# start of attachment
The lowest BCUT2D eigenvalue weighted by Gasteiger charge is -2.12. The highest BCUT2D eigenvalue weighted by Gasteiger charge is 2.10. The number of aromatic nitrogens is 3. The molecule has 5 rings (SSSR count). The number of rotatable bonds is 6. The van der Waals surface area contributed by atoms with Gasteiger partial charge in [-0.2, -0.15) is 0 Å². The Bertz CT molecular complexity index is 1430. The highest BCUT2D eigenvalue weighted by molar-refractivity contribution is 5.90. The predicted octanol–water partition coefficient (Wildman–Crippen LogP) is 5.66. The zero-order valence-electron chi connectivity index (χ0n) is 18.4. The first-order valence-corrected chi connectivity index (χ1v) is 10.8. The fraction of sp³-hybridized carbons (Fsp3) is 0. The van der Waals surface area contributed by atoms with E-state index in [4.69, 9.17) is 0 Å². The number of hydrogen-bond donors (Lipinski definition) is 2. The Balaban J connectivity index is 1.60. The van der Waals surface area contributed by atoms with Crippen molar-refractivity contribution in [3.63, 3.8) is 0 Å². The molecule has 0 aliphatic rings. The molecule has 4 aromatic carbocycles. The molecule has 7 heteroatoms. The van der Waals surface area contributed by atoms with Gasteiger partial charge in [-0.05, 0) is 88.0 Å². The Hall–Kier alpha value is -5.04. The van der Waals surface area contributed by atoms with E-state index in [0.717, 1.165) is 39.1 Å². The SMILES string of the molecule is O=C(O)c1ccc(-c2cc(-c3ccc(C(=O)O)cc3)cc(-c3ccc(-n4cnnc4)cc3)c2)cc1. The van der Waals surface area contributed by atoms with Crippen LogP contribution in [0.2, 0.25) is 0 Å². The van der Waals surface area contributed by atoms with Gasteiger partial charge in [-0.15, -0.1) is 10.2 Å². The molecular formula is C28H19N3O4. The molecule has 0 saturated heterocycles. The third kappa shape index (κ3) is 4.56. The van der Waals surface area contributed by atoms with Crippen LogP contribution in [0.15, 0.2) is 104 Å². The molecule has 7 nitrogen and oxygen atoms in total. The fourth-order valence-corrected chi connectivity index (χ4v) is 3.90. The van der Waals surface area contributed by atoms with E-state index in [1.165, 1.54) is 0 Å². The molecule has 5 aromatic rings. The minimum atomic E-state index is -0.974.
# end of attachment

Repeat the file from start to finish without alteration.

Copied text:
The lowest BCUT2D eigenvalue weighted by Gasteiger charge is -2.12. The highest BCUT2D eigenvalue weighted by Gasteiger charge is 2.10. The number of aromatic nitrogens is 3. The molecule has 5 rings (SSSR count). The number of rotatable bonds is 6. The van der Waals surface area contributed by atoms with Gasteiger partial charge in [-0.2, -0.15) is 0 Å². The Bertz CT molecular complexity index is 1430. The highest BCUT2D eigenvalue weighted by molar-refractivity contribution is 5.90. The predicted octanol–water partition coefficient (Wildman–Crippen LogP) is 5.66. The zero-order valence-electron chi connectivity index (χ0n) is 18.4. The first-order valence-corrected chi connectivity index (χ1v) is 10.8. The fraction of sp³-hybridized carbons (Fsp3) is 0. The van der Waals surface area contributed by atoms with E-state index in [4.69, 9.17) is 0 Å². The number of hydrogen-bond donors (Lipinski definition) is 2. The Balaban J connectivity index is 1.60. The van der Waals surface area contributed by atoms with Crippen molar-refractivity contribution in [3.63, 3.8) is 0 Å². The molecule has 0 aliphatic rings. The molecule has 4 aromatic carbocycles. The molecule has 7 heteroatoms. The van der Waals surface area contributed by atoms with Gasteiger partial charge in [-0.05, 0) is 88.0 Å². The Hall–Kier alpha value is -5.04. The van der Waals surface area contributed by atoms with E-state index in [0.717, 1.165) is 39.1 Å². The SMILES string of the molecule is O=C(O)c1ccc(-c2cc(-c3ccc(C(=O)O)cc3)cc(-c3ccc(-n4cnnc4)cc3)c2)cc1. The van der Waals surface area contributed by atoms with Crippen LogP contribution in [0.2, 0.25) is 0 Å². The van der Waals surface area contributed by atoms with Gasteiger partial charge in [-0.15, -0.1) is 10.2 Å². The molecular formula is C28H19N3O4. The molecule has 0 saturated heterocycles. The third kappa shape index (κ3) is 4.56. The van der Waals surface area contributed by atoms with Crippen LogP contribution in [0.15, 0.2) is 104 Å². The molecule has 7 nitrogen and oxygen atoms in total. The fourth-order valence-corrected chi connectivity index (χ4v) is 3.90. The van der Waals surface area contributed by atoms with E-state index in [1.165, 1.54) is 0 Å². The molecule has 5 aromatic rings. The minimum atomic E-state index is -0.974.